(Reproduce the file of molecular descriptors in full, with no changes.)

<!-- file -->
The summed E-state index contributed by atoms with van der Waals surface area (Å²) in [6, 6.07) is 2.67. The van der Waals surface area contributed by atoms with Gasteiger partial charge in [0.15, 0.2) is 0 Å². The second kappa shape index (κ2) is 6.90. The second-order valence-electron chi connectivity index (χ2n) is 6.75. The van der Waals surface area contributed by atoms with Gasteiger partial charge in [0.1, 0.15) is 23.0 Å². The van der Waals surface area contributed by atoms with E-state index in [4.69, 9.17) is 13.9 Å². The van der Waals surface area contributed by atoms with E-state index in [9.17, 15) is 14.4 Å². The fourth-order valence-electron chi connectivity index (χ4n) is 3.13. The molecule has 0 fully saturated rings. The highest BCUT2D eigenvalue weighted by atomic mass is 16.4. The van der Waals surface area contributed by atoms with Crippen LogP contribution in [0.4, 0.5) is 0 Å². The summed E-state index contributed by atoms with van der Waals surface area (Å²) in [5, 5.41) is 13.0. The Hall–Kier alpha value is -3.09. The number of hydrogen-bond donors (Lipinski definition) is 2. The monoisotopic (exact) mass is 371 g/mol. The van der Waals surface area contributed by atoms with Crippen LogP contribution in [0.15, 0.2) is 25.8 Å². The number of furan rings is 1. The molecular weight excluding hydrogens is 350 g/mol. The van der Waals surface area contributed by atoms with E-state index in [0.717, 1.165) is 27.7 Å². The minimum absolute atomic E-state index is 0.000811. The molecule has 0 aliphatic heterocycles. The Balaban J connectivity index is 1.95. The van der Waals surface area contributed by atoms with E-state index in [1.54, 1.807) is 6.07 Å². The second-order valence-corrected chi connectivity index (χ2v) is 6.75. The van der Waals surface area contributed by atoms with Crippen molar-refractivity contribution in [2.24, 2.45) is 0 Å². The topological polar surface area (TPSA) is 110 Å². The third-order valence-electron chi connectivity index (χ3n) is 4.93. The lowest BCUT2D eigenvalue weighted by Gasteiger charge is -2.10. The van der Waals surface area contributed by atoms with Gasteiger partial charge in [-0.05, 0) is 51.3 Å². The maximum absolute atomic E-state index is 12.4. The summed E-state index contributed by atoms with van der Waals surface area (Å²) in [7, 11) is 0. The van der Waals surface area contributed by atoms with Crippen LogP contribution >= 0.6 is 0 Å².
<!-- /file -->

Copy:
The summed E-state index contributed by atoms with van der Waals surface area (Å²) in [6, 6.07) is 2.67. The van der Waals surface area contributed by atoms with Gasteiger partial charge in [0.15, 0.2) is 0 Å². The second kappa shape index (κ2) is 6.90. The second-order valence-electron chi connectivity index (χ2n) is 6.75. The van der Waals surface area contributed by atoms with Gasteiger partial charge in [0.1, 0.15) is 23.0 Å². The van der Waals surface area contributed by atoms with E-state index in [4.69, 9.17) is 13.9 Å². The van der Waals surface area contributed by atoms with E-state index in [9.17, 15) is 14.4 Å². The fourth-order valence-electron chi connectivity index (χ4n) is 3.13. The molecule has 0 fully saturated rings. The highest BCUT2D eigenvalue weighted by atomic mass is 16.4. The van der Waals surface area contributed by atoms with Crippen LogP contribution in [0.4, 0.5) is 0 Å². The summed E-state index contributed by atoms with van der Waals surface area (Å²) in [5, 5.41) is 13.0. The Hall–Kier alpha value is -3.09. The number of hydrogen-bond donors (Lipinski definition) is 2. The monoisotopic (exact) mass is 371 g/mol. The van der Waals surface area contributed by atoms with Crippen LogP contribution in [0.15, 0.2) is 25.8 Å². The number of furan rings is 1. The molecular weight excluding hydrogens is 350 g/mol. The van der Waals surface area contributed by atoms with E-state index in [0.717, 1.165) is 27.7 Å². The minimum absolute atomic E-state index is 0.000811. The molecule has 0 aliphatic heterocycles. The Balaban J connectivity index is 1.95. The van der Waals surface area contributed by atoms with E-state index in [1.54, 1.807) is 6.07 Å². The second-order valence-corrected chi connectivity index (χ2v) is 6.75. The van der Waals surface area contributed by atoms with Crippen molar-refractivity contribution in [2.24, 2.45) is 0 Å². The topological polar surface area (TPSA) is 110 Å². The third-order valence-electron chi connectivity index (χ3n) is 4.93. The lowest BCUT2D eigenvalue weighted by Gasteiger charge is -2.10. The van der Waals surface area contributed by atoms with Gasteiger partial charge in [-0.05, 0) is 51.3 Å². The maximum absolute atomic E-state index is 12.4. The summed E-state index contributed by atoms with van der Waals surface area (Å²) in [7, 11) is 0. The van der Waals surface area contributed by atoms with Crippen LogP contribution >= 0.6 is 0 Å².